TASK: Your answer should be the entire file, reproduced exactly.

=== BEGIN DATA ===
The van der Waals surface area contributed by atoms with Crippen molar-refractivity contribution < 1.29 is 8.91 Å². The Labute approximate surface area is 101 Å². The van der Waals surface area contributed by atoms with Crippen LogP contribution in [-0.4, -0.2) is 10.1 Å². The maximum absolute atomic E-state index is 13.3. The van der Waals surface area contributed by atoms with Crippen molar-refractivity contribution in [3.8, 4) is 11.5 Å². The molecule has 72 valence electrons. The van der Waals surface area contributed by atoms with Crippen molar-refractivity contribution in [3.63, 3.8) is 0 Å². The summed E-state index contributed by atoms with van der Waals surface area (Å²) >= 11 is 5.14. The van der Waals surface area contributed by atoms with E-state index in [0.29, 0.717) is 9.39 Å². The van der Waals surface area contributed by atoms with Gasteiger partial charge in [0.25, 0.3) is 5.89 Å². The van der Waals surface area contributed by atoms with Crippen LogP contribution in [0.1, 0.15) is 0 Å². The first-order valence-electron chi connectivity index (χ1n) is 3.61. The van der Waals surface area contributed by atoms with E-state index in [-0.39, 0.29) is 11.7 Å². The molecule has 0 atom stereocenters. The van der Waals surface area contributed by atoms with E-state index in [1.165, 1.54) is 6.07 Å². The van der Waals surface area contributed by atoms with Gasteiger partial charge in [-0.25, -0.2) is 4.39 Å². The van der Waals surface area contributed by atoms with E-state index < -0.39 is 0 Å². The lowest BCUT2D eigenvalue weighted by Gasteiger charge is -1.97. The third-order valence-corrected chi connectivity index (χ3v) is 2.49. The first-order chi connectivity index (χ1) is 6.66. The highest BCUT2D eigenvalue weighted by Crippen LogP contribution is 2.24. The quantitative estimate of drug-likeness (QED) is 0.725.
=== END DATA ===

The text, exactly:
The van der Waals surface area contributed by atoms with Crippen molar-refractivity contribution < 1.29 is 8.91 Å². The Labute approximate surface area is 101 Å². The van der Waals surface area contributed by atoms with Crippen LogP contribution in [-0.4, -0.2) is 10.1 Å². The maximum absolute atomic E-state index is 13.3. The van der Waals surface area contributed by atoms with Crippen molar-refractivity contribution in [3.8, 4) is 11.5 Å². The molecule has 72 valence electrons. The van der Waals surface area contributed by atoms with Crippen molar-refractivity contribution in [3.63, 3.8) is 0 Å². The summed E-state index contributed by atoms with van der Waals surface area (Å²) >= 11 is 5.14. The van der Waals surface area contributed by atoms with E-state index in [0.29, 0.717) is 9.39 Å². The van der Waals surface area contributed by atoms with Gasteiger partial charge in [0.25, 0.3) is 5.89 Å². The van der Waals surface area contributed by atoms with Crippen LogP contribution in [0.1, 0.15) is 0 Å². The first-order valence-electron chi connectivity index (χ1n) is 3.61. The van der Waals surface area contributed by atoms with E-state index in [-0.39, 0.29) is 11.7 Å². The molecule has 0 atom stereocenters. The van der Waals surface area contributed by atoms with E-state index in [1.165, 1.54) is 6.07 Å². The van der Waals surface area contributed by atoms with Gasteiger partial charge in [-0.25, -0.2) is 4.39 Å². The van der Waals surface area contributed by atoms with E-state index < -0.39 is 0 Å². The lowest BCUT2D eigenvalue weighted by Gasteiger charge is -1.97. The third-order valence-corrected chi connectivity index (χ3v) is 2.49. The first-order chi connectivity index (χ1) is 6.66. The highest BCUT2D eigenvalue weighted by Crippen LogP contribution is 2.24. The quantitative estimate of drug-likeness (QED) is 0.725.